Volunteer Leo Kowalski guides three of us visitors around two 70-foot, double-masted brigantines, a $5.6-million project built in part by participants in a youth sailing program. The vessels, still under construction, look like whale skeletons. Fifty-two ribs of white oak rise on each side, tethered to a spine of purple heart wood--heavy enough to sink in fresh water but light enough to float in the ocean.
I've never seen ships under construction, so it's an intriguing 30 minutes. I'd like to stick around longer to tour the Maritime Museum, but it's time to get Yogi out of his den.
Back at the hotel, the promise of a harbor-side picnic lunch inspires Todd to rise, if not shine. At the hotel cafe we order takeout sandwiches for two: a turkey club and a Southwestern chicken wrap.
After lunch, Todd returns to his grad-school studies at UCLA. I set off for the Drum Barracks and Banning House, hoping Sunday proves as rewarding as Saturday.
Rewind to Saturday night: Todd breaks from his schoolwork to join me in San Pedro. We ask a hotel clerk for dinner ideas. He recommends the Green Onion on 6th Street in Old Town San Pedro.
It turns out to be a pleasant family restaurant with good food. It's Cinco de Mayo, so a loud mariachi band fires up. A really loud mariachi band.
Just as our ears start crying for seis de mayo or siete de mayo , the band moves into the next room and our food arrives. For me, chicken and rice covered in mole sauce. For Todd, a house specialty called a fajitadilla (fajita ingredients served like a quesadilla). By the time our margarita glasses are empty (then full, then empty again), we declare the Green Onion a fabulous choice.
Saturday, 3:17 p.m.: To me, there are three keys to a perfect beach: clean water, a litter-free shore and available (and legal) parking somewhere in the same ZIP code. Cabrillo Beach passes the parking test: 39 steps from my car to the sand.
The north half of the beach isn't very scenic. Industrial cranes from the port dominate the horizon, and the lack of waves means the water is sometimes less than fresh. The south end is nicer. Gentle waves massaging the sand. Sailboats offshore.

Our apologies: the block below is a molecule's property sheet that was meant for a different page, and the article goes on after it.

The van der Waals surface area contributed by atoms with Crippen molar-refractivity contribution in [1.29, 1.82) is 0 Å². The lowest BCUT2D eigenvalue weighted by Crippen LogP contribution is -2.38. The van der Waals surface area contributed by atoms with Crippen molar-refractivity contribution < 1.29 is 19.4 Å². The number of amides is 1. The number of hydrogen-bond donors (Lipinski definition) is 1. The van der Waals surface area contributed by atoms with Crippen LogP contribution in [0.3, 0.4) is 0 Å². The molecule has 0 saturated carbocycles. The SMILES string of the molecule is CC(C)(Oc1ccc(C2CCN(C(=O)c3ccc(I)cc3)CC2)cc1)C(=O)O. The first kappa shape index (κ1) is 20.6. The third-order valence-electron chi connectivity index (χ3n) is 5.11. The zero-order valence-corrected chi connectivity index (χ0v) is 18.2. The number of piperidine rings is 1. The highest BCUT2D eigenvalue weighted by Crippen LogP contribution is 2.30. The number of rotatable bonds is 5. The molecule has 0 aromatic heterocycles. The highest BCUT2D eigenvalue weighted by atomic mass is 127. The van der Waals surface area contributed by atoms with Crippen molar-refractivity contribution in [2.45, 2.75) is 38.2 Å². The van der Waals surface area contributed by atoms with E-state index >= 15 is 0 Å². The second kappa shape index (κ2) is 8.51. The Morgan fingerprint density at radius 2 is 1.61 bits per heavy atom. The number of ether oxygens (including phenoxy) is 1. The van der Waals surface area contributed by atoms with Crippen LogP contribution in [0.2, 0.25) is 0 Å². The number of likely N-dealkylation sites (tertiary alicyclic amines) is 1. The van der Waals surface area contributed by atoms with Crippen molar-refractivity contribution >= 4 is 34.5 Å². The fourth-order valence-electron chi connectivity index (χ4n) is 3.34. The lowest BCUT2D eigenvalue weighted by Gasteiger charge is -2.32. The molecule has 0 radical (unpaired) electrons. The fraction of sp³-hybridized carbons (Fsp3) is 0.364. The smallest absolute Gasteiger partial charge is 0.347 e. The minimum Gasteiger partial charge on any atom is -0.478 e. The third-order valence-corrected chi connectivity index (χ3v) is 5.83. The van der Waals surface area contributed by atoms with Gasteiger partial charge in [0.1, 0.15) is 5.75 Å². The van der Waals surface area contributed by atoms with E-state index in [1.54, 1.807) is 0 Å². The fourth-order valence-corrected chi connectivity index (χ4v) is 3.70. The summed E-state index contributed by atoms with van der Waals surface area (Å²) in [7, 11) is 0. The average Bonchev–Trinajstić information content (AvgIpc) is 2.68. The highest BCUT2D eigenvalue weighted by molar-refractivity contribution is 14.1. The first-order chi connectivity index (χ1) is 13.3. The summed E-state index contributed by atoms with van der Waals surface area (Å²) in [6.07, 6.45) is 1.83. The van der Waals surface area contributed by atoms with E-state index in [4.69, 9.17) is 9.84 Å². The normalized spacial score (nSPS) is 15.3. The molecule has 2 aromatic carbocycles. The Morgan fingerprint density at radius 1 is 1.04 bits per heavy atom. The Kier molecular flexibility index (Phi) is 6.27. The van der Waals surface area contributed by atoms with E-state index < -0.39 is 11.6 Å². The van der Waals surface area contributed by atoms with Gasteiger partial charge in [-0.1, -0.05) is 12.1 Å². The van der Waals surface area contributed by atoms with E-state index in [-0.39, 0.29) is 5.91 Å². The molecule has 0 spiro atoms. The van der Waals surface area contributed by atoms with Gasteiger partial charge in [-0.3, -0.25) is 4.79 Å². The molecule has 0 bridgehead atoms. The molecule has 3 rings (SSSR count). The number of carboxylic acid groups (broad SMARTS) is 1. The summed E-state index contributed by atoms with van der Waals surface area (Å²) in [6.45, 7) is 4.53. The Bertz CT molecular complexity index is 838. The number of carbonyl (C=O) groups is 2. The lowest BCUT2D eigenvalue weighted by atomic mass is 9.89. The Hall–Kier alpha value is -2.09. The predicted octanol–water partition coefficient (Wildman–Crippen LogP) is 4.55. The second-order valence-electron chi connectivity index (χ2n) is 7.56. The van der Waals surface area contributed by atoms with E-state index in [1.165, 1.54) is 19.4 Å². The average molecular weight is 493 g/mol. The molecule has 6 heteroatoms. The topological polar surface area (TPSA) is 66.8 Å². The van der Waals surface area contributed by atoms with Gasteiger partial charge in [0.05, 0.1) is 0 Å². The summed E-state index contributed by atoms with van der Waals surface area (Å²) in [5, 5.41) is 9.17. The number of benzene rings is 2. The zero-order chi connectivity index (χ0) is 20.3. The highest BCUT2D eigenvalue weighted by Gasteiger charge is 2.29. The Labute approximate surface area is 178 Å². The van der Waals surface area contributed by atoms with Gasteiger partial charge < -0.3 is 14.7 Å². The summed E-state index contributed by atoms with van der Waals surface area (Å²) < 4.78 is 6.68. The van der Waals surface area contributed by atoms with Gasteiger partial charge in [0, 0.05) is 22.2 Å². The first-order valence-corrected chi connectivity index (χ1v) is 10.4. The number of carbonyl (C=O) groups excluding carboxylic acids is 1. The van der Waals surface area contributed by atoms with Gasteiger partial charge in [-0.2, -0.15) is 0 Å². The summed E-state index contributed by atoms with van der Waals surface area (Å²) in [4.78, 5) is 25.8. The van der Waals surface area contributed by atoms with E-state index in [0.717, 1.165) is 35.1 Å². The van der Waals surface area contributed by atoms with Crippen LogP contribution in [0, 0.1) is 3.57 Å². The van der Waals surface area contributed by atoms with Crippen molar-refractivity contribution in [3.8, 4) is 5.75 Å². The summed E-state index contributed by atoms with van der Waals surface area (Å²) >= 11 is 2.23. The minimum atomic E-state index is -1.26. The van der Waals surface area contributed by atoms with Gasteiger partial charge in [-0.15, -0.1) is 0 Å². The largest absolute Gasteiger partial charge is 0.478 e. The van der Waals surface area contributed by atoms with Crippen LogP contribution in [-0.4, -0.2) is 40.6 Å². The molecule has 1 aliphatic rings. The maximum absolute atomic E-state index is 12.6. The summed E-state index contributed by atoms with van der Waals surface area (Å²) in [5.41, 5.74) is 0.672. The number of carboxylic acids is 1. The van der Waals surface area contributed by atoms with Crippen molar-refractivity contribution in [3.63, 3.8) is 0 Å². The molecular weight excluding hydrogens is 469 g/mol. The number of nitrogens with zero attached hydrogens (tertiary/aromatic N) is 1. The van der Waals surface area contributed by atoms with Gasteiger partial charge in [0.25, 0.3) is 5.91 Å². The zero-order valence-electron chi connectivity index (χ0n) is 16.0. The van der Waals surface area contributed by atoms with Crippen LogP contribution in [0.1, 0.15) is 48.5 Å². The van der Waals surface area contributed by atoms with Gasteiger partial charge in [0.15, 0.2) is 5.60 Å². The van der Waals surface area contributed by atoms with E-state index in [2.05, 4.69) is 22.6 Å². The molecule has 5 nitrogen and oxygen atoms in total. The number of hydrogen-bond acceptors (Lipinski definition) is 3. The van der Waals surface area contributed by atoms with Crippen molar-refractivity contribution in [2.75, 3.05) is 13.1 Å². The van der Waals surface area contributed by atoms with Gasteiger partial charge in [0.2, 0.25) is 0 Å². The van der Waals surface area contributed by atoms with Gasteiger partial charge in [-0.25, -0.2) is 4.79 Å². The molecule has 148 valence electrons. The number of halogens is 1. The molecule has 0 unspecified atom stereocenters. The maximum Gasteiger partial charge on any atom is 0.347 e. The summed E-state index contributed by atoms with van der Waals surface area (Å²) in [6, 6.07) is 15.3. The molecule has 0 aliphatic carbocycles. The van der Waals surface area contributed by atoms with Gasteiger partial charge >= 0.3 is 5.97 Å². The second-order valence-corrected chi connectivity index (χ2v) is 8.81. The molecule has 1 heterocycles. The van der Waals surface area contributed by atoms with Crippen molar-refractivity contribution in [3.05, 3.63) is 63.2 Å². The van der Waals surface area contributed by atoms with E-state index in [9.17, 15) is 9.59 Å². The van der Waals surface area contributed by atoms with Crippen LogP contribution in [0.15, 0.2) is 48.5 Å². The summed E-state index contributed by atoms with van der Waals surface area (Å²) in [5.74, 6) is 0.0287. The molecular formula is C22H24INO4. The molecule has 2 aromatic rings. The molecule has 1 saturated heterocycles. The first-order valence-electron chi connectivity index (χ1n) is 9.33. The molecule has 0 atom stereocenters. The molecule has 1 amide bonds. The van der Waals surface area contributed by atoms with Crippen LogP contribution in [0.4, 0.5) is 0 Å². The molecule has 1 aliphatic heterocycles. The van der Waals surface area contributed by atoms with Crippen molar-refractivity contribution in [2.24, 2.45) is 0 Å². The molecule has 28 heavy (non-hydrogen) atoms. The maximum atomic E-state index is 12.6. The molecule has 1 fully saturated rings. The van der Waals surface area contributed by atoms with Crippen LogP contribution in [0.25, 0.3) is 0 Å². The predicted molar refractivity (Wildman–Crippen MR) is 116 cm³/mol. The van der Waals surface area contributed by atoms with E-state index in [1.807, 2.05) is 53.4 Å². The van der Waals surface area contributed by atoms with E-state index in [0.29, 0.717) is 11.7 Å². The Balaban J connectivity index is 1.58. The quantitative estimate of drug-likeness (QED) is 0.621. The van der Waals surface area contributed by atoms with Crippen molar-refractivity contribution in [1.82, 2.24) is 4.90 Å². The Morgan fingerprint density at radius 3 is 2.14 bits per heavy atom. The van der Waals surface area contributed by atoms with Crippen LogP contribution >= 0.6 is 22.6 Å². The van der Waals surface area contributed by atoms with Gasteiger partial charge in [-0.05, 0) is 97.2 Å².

After a quick peek in the Cabrillo Marine Aquarium, I hop in the car and drive five minutes to Point Fermin Park at the top of the bluffs facing the ocean. Tree-shaded lawns, picnic tables, an 1874 lighthouse.
A steep trail winds down to the rocky shore. Only three people are here--me and a couple--watching daylight fade. This place seems to define San Pedro--nothing grand or showy. Just tide-worn rocks, white foam of an advancing surf and saltwater mist carried in the breeze. Perfectly simple. And simply perfect.
Saturday, 1:18 p.m.: I'm allowed to check in early at my hotel. I've seen weekend rates here advertised as low as $109. My room, booked the night before, is $139, plus taxes. Before I can fret over $30, my room door opens to a portrait of rest and relaxation. Framed in the window are yachts bobbing in the marina. Walkers making their rounds.
I open the window, kick back in a love seat facing the harbor and breathe in the scene. Looks like it's going to be a nice weekend.
Craig Nakano is an assistant editor in the Travel section.
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Budget for Two
Hilton, one night: $160.53
Admission, Cabrillo Beach and aquarium: $8.50
Dinner, Green Onion: $41.47
Lunch, Hilton cafe: $16.47
Admission for one, Drum Barracks: $3.00
Admission for one, Banning Museum: $3.00
Dinner for one, San Pedro Brewing Co.: $15.62
FINAL TAB: $256.60
* Hilton Port of Los Angeles/San Pedro, 2800 Via Cabrillo Marina, San Pedro, CA 90731; telephone (310) 514-3344, fax (310) 514-8945, Internet http://www.hilton.com.